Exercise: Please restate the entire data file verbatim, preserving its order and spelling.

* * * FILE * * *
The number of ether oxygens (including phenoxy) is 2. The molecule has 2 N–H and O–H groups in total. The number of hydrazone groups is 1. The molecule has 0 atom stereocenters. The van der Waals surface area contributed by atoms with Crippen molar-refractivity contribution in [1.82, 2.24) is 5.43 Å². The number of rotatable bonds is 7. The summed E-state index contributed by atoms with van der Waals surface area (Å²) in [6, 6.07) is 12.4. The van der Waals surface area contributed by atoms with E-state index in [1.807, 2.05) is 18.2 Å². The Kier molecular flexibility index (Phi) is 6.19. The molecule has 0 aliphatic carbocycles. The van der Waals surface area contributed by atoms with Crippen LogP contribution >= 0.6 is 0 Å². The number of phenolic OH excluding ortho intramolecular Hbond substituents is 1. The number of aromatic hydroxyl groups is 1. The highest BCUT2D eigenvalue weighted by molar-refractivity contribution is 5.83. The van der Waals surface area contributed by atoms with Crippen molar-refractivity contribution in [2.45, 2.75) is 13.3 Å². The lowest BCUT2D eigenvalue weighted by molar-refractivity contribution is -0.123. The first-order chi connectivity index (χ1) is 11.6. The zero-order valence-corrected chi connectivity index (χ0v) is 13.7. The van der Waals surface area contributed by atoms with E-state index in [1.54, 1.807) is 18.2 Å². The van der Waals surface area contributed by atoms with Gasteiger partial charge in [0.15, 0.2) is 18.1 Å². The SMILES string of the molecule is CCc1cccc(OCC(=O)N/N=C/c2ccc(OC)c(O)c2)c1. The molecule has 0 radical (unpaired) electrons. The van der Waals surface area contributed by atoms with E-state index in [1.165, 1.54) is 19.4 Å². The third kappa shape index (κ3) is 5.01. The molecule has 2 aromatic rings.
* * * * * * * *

The number of ether oxygens (including phenoxy) is 2. The molecule has 2 N–H and O–H groups in total. The number of hydrazone groups is 1. The molecule has 0 atom stereocenters. The van der Waals surface area contributed by atoms with Crippen molar-refractivity contribution in [1.82, 2.24) is 5.43 Å². The number of rotatable bonds is 7. The summed E-state index contributed by atoms with van der Waals surface area (Å²) in [6, 6.07) is 12.4. The van der Waals surface area contributed by atoms with E-state index in [1.807, 2.05) is 18.2 Å². The Kier molecular flexibility index (Phi) is 6.19. The molecule has 0 aliphatic carbocycles. The van der Waals surface area contributed by atoms with Crippen LogP contribution >= 0.6 is 0 Å². The number of phenolic OH excluding ortho intramolecular Hbond substituents is 1. The number of aromatic hydroxyl groups is 1. The highest BCUT2D eigenvalue weighted by molar-refractivity contribution is 5.83. The van der Waals surface area contributed by atoms with Crippen molar-refractivity contribution in [2.45, 2.75) is 13.3 Å². The lowest BCUT2D eigenvalue weighted by molar-refractivity contribution is -0.123. The first-order chi connectivity index (χ1) is 11.6. The zero-order valence-corrected chi connectivity index (χ0v) is 13.7. The van der Waals surface area contributed by atoms with E-state index in [1.54, 1.807) is 18.2 Å². The van der Waals surface area contributed by atoms with Gasteiger partial charge in [0.15, 0.2) is 18.1 Å². The SMILES string of the molecule is CCc1cccc(OCC(=O)N/N=C/c2ccc(OC)c(O)c2)c1. The molecule has 0 radical (unpaired) electrons. The van der Waals surface area contributed by atoms with E-state index in [1.165, 1.54) is 19.4 Å². The third kappa shape index (κ3) is 5.01. The molecule has 2 aromatic rings.